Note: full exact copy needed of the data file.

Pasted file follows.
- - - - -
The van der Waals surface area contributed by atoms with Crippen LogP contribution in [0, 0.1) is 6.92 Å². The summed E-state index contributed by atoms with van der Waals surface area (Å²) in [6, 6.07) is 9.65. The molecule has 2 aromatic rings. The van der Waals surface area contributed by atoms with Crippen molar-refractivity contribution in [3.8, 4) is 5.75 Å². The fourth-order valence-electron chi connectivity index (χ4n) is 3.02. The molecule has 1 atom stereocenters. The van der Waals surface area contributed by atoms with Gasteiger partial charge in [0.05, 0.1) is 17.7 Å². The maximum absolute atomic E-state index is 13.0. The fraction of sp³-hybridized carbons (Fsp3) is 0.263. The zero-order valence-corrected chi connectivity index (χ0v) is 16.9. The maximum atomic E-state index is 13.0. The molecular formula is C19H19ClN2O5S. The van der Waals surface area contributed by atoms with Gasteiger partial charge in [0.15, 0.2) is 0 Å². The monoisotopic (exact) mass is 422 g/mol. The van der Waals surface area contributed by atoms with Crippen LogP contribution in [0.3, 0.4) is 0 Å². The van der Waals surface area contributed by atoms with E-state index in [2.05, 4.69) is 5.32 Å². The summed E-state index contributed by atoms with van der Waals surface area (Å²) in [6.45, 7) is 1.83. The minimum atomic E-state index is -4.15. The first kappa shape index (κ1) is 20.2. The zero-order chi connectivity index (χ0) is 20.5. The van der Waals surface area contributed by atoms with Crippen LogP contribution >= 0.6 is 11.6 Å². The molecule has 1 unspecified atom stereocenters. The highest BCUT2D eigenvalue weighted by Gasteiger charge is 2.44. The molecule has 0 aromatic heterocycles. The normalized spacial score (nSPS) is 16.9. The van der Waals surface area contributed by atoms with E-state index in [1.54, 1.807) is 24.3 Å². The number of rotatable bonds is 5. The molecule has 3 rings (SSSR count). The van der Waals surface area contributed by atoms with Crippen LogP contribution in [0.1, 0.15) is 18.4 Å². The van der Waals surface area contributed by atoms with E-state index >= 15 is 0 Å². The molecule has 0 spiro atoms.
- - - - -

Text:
The van der Waals surface area contributed by atoms with Crippen LogP contribution in [0, 0.1) is 6.92 Å². The summed E-state index contributed by atoms with van der Waals surface area (Å²) in [6, 6.07) is 9.65. The molecule has 2 aromatic rings. The van der Waals surface area contributed by atoms with Crippen molar-refractivity contribution in [3.8, 4) is 5.75 Å². The fourth-order valence-electron chi connectivity index (χ4n) is 3.02. The molecule has 1 atom stereocenters. The van der Waals surface area contributed by atoms with Gasteiger partial charge in [0.05, 0.1) is 17.7 Å². The maximum absolute atomic E-state index is 13.0. The fraction of sp³-hybridized carbons (Fsp3) is 0.263. The zero-order valence-corrected chi connectivity index (χ0v) is 16.9. The maximum atomic E-state index is 13.0. The molecular formula is C19H19ClN2O5S. The van der Waals surface area contributed by atoms with Gasteiger partial charge in [0.15, 0.2) is 0 Å². The monoisotopic (exact) mass is 422 g/mol. The van der Waals surface area contributed by atoms with Crippen LogP contribution in [0.3, 0.4) is 0 Å². The van der Waals surface area contributed by atoms with E-state index in [2.05, 4.69) is 5.32 Å². The summed E-state index contributed by atoms with van der Waals surface area (Å²) in [6.45, 7) is 1.83. The minimum atomic E-state index is -4.15. The first kappa shape index (κ1) is 20.2. The zero-order chi connectivity index (χ0) is 20.5. The van der Waals surface area contributed by atoms with Crippen LogP contribution >= 0.6 is 11.6 Å². The molecule has 1 unspecified atom stereocenters. The highest BCUT2D eigenvalue weighted by Gasteiger charge is 2.44. The molecule has 0 aromatic heterocycles. The normalized spacial score (nSPS) is 16.9. The van der Waals surface area contributed by atoms with E-state index in [1.54, 1.807) is 24.3 Å². The number of rotatable bonds is 5. The molecule has 3 rings (SSSR count). The van der Waals surface area contributed by atoms with Crippen LogP contribution in [0.1, 0.15) is 18.4 Å². The van der Waals surface area contributed by atoms with E-state index >= 15 is 0 Å². The molecule has 0 spiro atoms.